have recommended to change the rules of the game. Note
that games like basketball and handball, for example, have
rules in place that avoid purely defensive strategies. In
particular, the team in possession of the ball only has
a limited amount of time to try to score before being
The first interesting setting occurs when R tries to attack,
i.e., xR(t)XBfor some tR0, while B stays in its
own half xB(t)XBfor all tR0. Here, we take the
perspective of the defending blue team. For the controller
design we consider a slight variation of OCP (5), where
only the final position pGR2but not the final orientation
is fixed:
(u(·), T ) = arg min RT
s.t. x(0) = x0
p(T) = pG
˙x(t) = f(x(t), u(t)) t[0, T ]
uUt[0, T ].
In this case, Theorem 1 immediately implies the following
Corollary 2. Consider the dynamics (1) together with
the input constraints (6) for c1, c2R>0. Additionally,
consider OCP (10) for arbitrary x0R3and pGR2.
Then the shortest path x(·) corresponding to the optimal
solution of (10) consists only of the sequence CS or CC
where any of the segments can be of length zero.
Proof. Consider the set of shortest paths corresponding
to x(0) R3,pGR2fixed and θG[0,2π). The set
is characterized through Theorem 1. Then it follows that
among these paths, the shortest is given by the ones which
do not require the final turn Cin their maneuver. 2
Corollary 2 can be used to define a controller intercepting
R on its way to FB. In particular, we consider the controller
design in Algorithm 2 relying on OCP (10) with respect
to the trajectory of R as well as the trajectory of B.
We assume that R tries to approach FBon the shortest
For k= 0,1,2, . . .
(1) Define xB,0=xB(∆k), xR,0=xR(∆k).
(2) Solve (10) with xR(0) = xR,0and pR(T) = FB.
(3) Compute x
R(δ) for δ > 0.
(4) Solve (10) with xB(0) = xB,0and pB(T) = p
(5) Define the feedback law
µB(t;xB,0) = u
B(t), t [0,∆],>0.(11)
(6) Compute xB(∆(k+ 1)) as the solution of
˙xB(t) = f(xB(t), µB(t;xB,0)), xB,0=xB(∆k),
increment kto k+ 1 and go to 1.
Algorithm 2. Intercepting controller
path characterized through (10). Since the shortest path
only relies on the knowledge of the initial condition, xR,0,
the shortest path x
R(·) can be computed by the blue
team. Based on x
R(·), the position p
R(δ) for δ > 0
can be estimated. Hence, B can track p
R(δ) by again
using OCP (10). By implementing the control law in a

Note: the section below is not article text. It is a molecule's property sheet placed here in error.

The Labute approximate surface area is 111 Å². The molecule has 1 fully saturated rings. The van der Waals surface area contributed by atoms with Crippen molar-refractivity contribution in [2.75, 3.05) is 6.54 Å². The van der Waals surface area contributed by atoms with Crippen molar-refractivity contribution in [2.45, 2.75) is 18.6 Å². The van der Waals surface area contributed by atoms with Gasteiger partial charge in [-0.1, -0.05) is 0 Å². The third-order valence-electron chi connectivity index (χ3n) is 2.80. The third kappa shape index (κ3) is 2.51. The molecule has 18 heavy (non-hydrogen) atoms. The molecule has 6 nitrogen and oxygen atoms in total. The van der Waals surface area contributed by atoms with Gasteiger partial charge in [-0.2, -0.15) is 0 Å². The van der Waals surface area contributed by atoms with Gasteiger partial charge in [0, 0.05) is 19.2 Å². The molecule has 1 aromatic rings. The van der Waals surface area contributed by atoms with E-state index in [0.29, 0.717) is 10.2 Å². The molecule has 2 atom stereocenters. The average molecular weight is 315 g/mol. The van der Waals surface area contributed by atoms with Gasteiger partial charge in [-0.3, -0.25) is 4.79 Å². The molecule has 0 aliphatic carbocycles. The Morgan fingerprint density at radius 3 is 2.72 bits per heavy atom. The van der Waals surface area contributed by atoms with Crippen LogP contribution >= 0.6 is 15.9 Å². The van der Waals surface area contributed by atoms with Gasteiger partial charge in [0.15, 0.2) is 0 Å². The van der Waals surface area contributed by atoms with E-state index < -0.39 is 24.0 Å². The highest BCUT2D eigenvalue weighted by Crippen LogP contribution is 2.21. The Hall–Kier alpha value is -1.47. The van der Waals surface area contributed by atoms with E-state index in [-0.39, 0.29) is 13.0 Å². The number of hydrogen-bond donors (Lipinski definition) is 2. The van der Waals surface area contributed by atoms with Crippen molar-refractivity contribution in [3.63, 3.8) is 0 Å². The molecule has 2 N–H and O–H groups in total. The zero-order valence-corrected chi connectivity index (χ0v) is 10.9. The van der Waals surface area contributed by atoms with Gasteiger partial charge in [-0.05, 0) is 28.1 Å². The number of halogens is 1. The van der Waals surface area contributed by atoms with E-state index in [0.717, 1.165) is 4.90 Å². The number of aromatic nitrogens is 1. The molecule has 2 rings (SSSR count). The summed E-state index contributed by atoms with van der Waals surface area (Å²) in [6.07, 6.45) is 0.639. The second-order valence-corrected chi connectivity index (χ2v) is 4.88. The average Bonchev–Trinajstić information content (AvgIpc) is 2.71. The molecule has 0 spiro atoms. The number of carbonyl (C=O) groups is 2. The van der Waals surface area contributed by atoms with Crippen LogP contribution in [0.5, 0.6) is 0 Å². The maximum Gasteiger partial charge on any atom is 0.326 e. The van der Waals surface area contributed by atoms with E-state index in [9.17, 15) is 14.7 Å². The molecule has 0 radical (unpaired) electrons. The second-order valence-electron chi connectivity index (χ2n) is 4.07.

receding horizon fashion, as suggested in Algorithm 2, the
reference point p
R(δ) is updated regularly. Moreover, if the
assumption on the trajectory R is significantly wrong, i.e.,
R is not approaching FB, then the blue team is not in
Of course, Algorithm 2 is only a valid strategy in the case
that the condition xRXBis satisfied. We thus propose
the following switching strategy changing the goal of the
blue team:
If xR(0) XBand R is not tagged, then follow the
steps in Algorithm 2.
Otherwise replace p
R(δ) in step (4) of Algorithm 2
with FB.
The second item ensures that the blue robot stays in a
neighborhood around its flag whenever the red team is
not attacking. Note that the reference point FBcan be
replaced by an alternative strategy. According to Corollary
2, tracking the reference point FBleads to circular motions
of the robot with radius r=c1
c2going through FBevery
c2time units.
Remark 1. Note that the controller design proposed in this
section is only a heuristic method, which does not ensure
that B is not leaving the playing field, for example. A
rigorous strategy switching between defending the flag and
tagging the opponents robot depending on the parameters
c1and c2will be investigated in future work.
5.2 Attacking controller augmentation
In the preceding section a defensive controller with the
goal to either tag R or to ensure that R does not get
close to FBhas been described. Since a tagged robot
is temporarily taken out of the game, the red team is
temporarily defenseless if B successfully tagged R through
the strategy derived in Section 5.1. In this section we
discuss how this information can be used by B to perform
a maneuver capturing FRand successfully returning it to
XBwithout the risk of being tagged.
To this end, note that the minimal time T:R3×
R3as a solution of (5) can be written as a mapping
(x0, xG)7→ T(x0, xG) depending on the initial condition
and the target position. Using this notation, the minimal
time to capture FRand to return it to XBis upper bounded
cF = min{T(xB,0, v1) + T(v1, v2),
T(xB,0, w1) + T(w1, w2)}
where v1,v2,w1and w2denote the reference points
, v2=
, w2=
Without loss of generality (based on symmetry arguments)
assume that TB
cF corresponds to the solution going through
the reference points v1and v2. We denote the correspond-
ing optimal trajectory as x
B(·). Under this assumption,
considering the same time instance from the perspective
of the red team, when R is tagged, an estimate of the
minimal time to regain the tagging property and to catch
B is given by
cB =T(xR,0, v1) + T(v1, v2)
and with corresponding trajectory denoted by x
cB, the condition
B(t)|210 t[T(xR,0, v1), T R
(which is straightforward to verify using a sufficiently fine
time discretization of the two trajectories) ensures that R
is unable to tag B.
The maneuver is illustrated in Figure 3 for two selections
of the minimal turning radius rin terms of c1= 15,
c2= 2 and c1= 10, c2= 2, respectively. In Figure 4,
we can observe that for r= 7.5, B successfully returns
with the flag while in the case r= 5 the maneuver of B is
unsuccessful and B is tagged by R.
Since all the necessary calculations verifying if such a
maneuver is successful or not can be performed online, B
can switch from the defensive strategy in Section 5.1 to the
capture the flag maneuver if the predictions are promising.
Once the maneuver is over, B is able to switch back to a
defensive strategy.
Remark 2. The strategies leading to x
B(·) and x
shown in Figures 3 and 4 are not necessarily the best
strategies for both teams. To be more conservative from
the perspective of B, the bound 10 in (12) triggering if
a maneuver is predicted to be successful or not can be
Remark 3. Note that in Figure 4 (right), B still success-
fully grabs the flag FRbefore being tagged. Thus, in the
-80 -60 -40 -20 0 20 40 60 80